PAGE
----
Maybe the 1.7EL’s only drawback is that, despite being a good deal brand new, it holds onto its value very well – another artifact of its Honda roots. Go back to the 1.7EL’s first year of production – 2001 – and Canadian Red Book value for a loaded Premium model is $13,375, or 57 per cent of its M.S.R.P. If you’re looking to stay under $20,000, you might get lucky on a 2004 Touring model, which carries a Red Book value of $19,225. If you drive a really hard bargain, might be able to get an uplevel Premium from the same year for under 20 grand, but Red Book value is $20,500.
Small, reliable cars are easy to find, but the EL combines those attributes with a dash of luxury that makes it a rarity not in numbers, but in substance. Being on a budget shouldn’t mean you can’t drive a classy car and the EL makes sure you can have your cake and eat it too.
Red Book Pricing (avg. retail) January 2005:
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www.vtec.net – Also known as the “Temple of VTEC,” this website takes its name from Honda’s variable valve timing system and caters to enthusiasts of Honda and Acura vehicles. This is a comprehensive site with busy forums and a number of other useful sections: check out the Rumours and News page and a page titled “Model Release Matrix,” which covers news of upcoming Honda and Acura models.
www.honda-tech.com – A very busy Honda forum website that also covers Acura vehicles but doesn’t include a section for the Canada-only EL. That said, there is lots of info available on the 2001+ Civic, the EL’s mechanical twin.
Transport Canada Recall Number: 2001169 Units affected: 2,607
2001: On certain vehicles,a small amount of water may have been left in the fuel pump electrical connector after testing. This residual water could cause the fuel pump to fail due to corrosion. If the pump stops working, the engine will stall without warning, increasing the risk of a crash. Correction: Dealers will inspect the fuel pump . If corrosion is found, the fuel pump electrical connector will be replaced.
Transport Canada Recall Number: 2001170 Units affected: 3,417
2001: On certain vehicles, the hose clamps on the filler neck tube have insufficient clamping force. In a collision, the tube could disconnect from the fuel tank, resulting in fuel leakage. Fuel leakage, in the presence of an ignition source, could result in a fire. Correction: Dealers will check the hose clamps for proper torque and tighten them correctly if necessary.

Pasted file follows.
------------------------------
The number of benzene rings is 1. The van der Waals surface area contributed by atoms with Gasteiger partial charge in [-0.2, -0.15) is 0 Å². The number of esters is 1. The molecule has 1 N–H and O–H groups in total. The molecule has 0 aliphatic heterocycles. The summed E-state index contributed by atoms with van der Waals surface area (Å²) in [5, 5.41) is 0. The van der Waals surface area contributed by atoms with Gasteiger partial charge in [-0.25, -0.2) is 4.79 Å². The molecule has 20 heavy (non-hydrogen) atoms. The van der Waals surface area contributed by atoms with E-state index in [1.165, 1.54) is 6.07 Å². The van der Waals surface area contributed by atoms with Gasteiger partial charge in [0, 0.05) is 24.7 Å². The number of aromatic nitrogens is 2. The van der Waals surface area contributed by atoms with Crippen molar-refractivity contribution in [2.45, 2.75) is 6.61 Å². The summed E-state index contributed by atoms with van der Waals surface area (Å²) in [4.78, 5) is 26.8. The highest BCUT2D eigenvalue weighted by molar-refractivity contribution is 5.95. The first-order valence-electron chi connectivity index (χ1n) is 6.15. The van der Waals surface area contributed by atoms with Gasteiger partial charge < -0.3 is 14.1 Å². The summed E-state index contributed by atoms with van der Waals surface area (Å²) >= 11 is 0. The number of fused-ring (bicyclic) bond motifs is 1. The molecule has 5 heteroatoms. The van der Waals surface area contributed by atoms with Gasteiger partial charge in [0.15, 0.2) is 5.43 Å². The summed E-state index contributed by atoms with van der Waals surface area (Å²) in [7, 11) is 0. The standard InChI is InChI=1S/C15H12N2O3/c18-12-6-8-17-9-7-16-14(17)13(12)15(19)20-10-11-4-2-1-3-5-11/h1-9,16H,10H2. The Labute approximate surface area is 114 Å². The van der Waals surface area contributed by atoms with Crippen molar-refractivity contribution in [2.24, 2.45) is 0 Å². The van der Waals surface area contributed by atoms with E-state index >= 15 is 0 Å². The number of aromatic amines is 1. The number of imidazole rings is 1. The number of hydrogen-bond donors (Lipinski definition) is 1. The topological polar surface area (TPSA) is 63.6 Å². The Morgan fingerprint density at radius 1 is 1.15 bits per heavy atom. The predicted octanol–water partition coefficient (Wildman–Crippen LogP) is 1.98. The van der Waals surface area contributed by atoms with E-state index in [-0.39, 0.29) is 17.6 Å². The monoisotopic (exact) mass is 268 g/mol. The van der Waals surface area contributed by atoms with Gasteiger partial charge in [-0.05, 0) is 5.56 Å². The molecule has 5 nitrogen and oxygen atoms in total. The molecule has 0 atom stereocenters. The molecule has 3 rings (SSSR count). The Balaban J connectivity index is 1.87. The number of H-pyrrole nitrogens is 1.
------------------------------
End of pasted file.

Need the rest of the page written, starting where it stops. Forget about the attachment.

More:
Transport Canada Recall Number: 2001264 Units affected: 37
2001: On certain passenger vehicles, the air cleaner box cover may have been damaged during the assembly process and a broken plastic piece could travel into the intake chamber. If the plastic piece lodges in the throttle body, the throttle could stick in a partially open position. Although the driver can always stop the car by applying brake force, or by taking other actions(i.e., shift into neutral, turn off the ignition key, etc.), if the car continues to maintain speed when the driver is expecting it to slow, a crash could occur. Correction: Dealers will inspect the air cleaner box for damage. If damage is found, the dealer will locate and remove the broken plastic piece, and replace the air cleaner box lid.
Used vehicle prices vary depending on factors such as general condition, odometer reading, usage history and options fitted. Always have a used vehicle checked by an experienced auto technician before you buy.
For information on vehicle service bulletins issued by the manufacturer, visit www.nhtsa.dot.gov.
For information on consumer complaints about specific models, see www.lemonaidcars.com.
Chris Chase is an Ottawa-based automotive journalist.